As to the kicks, you can do high kicks or chest kicks if you wish but bases on Kanshiwa, they are supposed to be low kicks. Move around a bit if necessary. Move to his left or right to a position where you can bust his knee or injure his calf with your low kick.

The important thing to remember, when you perform a Bunkai regardless of which kata, do it realistically. In the world of self defense training, nothing is more dangerous than building false confidence with unrealistic training.

The above is just my opinion. Please visit Youtube for some of my videos. (HT)
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Re: Kanshiwa Bunkai -- Alternative practice

Postby Van Canna » Thu Apr 30, 2020 3:51 pm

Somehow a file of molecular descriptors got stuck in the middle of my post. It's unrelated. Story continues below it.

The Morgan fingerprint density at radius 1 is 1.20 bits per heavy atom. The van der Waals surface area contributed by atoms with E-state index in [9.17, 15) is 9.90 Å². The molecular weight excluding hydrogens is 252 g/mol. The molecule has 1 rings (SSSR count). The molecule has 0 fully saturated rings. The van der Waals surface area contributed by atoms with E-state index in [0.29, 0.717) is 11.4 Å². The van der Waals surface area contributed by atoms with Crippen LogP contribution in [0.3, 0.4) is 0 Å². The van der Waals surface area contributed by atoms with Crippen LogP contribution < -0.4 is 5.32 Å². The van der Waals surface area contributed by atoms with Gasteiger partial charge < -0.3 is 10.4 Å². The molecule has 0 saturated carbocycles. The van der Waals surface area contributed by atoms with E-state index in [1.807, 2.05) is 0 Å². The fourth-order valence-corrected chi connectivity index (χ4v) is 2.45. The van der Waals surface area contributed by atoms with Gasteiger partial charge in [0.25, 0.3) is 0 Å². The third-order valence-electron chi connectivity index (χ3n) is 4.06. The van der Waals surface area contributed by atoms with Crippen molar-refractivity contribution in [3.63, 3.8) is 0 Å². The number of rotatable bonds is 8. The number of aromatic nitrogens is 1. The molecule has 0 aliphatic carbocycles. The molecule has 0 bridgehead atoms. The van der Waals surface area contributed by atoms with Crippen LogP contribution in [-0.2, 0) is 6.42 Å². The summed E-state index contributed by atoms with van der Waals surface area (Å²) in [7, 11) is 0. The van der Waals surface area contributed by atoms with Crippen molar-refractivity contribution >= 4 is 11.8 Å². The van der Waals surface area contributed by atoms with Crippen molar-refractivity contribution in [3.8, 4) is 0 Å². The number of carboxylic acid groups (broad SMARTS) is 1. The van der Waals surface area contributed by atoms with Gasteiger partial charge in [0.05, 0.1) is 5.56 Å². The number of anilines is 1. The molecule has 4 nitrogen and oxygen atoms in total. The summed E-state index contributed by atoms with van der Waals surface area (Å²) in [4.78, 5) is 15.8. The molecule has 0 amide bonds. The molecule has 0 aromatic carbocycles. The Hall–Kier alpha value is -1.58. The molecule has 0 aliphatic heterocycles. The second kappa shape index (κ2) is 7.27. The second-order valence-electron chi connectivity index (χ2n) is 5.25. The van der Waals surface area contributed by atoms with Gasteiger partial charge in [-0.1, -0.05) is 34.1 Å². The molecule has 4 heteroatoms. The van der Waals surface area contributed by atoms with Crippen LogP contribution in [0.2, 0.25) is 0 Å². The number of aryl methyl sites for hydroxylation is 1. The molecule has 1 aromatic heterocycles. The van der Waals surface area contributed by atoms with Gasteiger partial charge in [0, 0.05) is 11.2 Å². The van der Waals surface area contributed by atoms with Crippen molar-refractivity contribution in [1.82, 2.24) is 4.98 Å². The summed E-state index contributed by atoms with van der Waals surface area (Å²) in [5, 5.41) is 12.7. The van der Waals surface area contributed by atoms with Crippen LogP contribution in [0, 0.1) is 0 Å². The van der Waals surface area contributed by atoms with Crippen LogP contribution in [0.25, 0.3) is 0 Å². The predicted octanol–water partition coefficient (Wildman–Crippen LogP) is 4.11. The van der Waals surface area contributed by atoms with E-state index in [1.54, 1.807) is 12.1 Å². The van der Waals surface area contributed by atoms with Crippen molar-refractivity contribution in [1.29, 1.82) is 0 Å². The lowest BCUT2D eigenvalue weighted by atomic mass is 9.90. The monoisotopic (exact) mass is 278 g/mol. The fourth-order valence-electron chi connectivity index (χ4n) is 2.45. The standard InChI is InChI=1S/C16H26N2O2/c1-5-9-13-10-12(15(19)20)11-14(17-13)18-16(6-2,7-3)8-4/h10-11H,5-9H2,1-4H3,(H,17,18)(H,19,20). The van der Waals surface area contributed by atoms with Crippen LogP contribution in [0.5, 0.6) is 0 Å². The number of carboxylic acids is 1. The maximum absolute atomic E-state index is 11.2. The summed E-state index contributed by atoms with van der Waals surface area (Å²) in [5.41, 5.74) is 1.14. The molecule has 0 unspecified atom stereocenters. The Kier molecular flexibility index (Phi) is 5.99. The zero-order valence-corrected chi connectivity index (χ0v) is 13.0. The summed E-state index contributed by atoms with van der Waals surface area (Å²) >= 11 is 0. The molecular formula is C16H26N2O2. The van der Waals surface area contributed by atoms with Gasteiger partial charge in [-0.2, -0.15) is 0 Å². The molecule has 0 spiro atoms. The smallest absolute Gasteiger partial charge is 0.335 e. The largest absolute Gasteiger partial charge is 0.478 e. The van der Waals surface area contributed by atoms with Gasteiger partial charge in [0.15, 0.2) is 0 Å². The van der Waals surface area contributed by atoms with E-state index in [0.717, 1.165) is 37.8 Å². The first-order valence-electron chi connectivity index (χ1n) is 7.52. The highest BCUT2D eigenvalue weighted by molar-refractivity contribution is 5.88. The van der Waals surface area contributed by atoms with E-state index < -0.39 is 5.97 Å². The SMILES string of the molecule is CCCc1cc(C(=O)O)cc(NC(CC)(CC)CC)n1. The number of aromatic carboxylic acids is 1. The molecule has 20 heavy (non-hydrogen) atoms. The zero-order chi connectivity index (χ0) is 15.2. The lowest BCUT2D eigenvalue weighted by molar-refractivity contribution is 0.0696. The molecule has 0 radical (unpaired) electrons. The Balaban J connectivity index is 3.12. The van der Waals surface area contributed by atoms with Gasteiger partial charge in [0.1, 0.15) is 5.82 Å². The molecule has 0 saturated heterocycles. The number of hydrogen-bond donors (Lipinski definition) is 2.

Hi Henry,
Good to hear from you, all is well so far, glad you also are OK. Your post here is right on target in all your observations.

>>Bunkais are not meant to be used in the same sequence and movements in a fight as in the katas.<<

I agree, the movements should be seen as ‘adaptable concepts’ to ever changing defensive situations…the real skill is in reading what’s about to go down and to sense the right tactical response action, such as you write.

>> We have been told a million times that as martial artists, we should only defend and not be the attacker.<<

Generally this is true but only in situations that have been read properly and with a sense that not striking first is the right thing to do.

I think that the many teachers who insist there no first strike in karate have never been in a situation involving multiple attackers…or even a serious assailant hell bent in wanting to beat them to a pulp.